Background: Non-alcoholic fatty liver disease (NAFLD) is a common disorder with poorly understood pathogenesis. Beyond environmental and genetic factors, cumulative data support the causative role of gut microbiota in disease development and progression.
Data source: We performed a PubMed literature search with the following key words: "non-alcoholic fatty liver disease", "non-alcoholic steatohepatitis", "fatty liver", "gut microbiota" and "microbiome", to review the data implicating gut microbiota in NAFLD development and progression.
Results: Recent metagenomic studies revealed differences in the phylum and genus levels between patients with fatty liver and healthy controls. While bacteroidetes and firmicutes remain the dominant phyla among NAFLD patients, their proportional abundance and genera detection vary among different studies. New techniques indicate a correlation between the methanogenic archaeon (methanobrevibacter smithii) and obesity, while the bacterium akkermanshia municiphila protects against metabolic syndrome. Among NAFLD patients, small intestinal bacterial overgrowth detected by breath tests might induce gut microbiota and host interactions, facilitating disease development.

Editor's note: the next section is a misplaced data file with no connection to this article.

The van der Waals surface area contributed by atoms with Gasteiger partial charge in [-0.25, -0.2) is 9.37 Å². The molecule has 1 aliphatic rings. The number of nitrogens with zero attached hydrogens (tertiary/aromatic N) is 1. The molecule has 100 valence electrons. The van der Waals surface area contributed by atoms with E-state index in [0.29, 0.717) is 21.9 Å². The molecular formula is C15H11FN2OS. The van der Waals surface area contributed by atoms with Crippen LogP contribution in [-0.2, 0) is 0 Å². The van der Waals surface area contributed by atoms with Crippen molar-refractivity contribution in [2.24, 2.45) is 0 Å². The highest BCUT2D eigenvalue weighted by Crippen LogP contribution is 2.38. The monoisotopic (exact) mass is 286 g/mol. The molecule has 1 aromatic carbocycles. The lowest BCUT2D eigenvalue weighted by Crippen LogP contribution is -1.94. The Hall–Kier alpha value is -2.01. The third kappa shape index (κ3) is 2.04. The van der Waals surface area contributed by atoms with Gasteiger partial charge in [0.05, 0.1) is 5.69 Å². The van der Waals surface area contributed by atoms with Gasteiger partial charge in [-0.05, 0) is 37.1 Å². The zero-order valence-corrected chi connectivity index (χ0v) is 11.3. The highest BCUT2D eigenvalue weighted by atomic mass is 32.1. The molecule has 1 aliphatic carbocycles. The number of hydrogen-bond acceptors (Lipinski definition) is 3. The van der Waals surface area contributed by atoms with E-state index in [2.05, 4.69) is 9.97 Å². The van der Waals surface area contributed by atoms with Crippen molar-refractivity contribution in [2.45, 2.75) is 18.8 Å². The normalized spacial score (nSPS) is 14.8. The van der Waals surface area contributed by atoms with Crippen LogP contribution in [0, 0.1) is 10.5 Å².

Conclusions: There is evidence that gut microbiota participates in NAFLD development through, among others, obesity induction, endogenous ethanol production, inflammatory response triggering and alterations in choline metabolism. Further studies with emerging techniques are needed to further elucidate the microbiome and host crosstalk in NAFLD pathogenesis.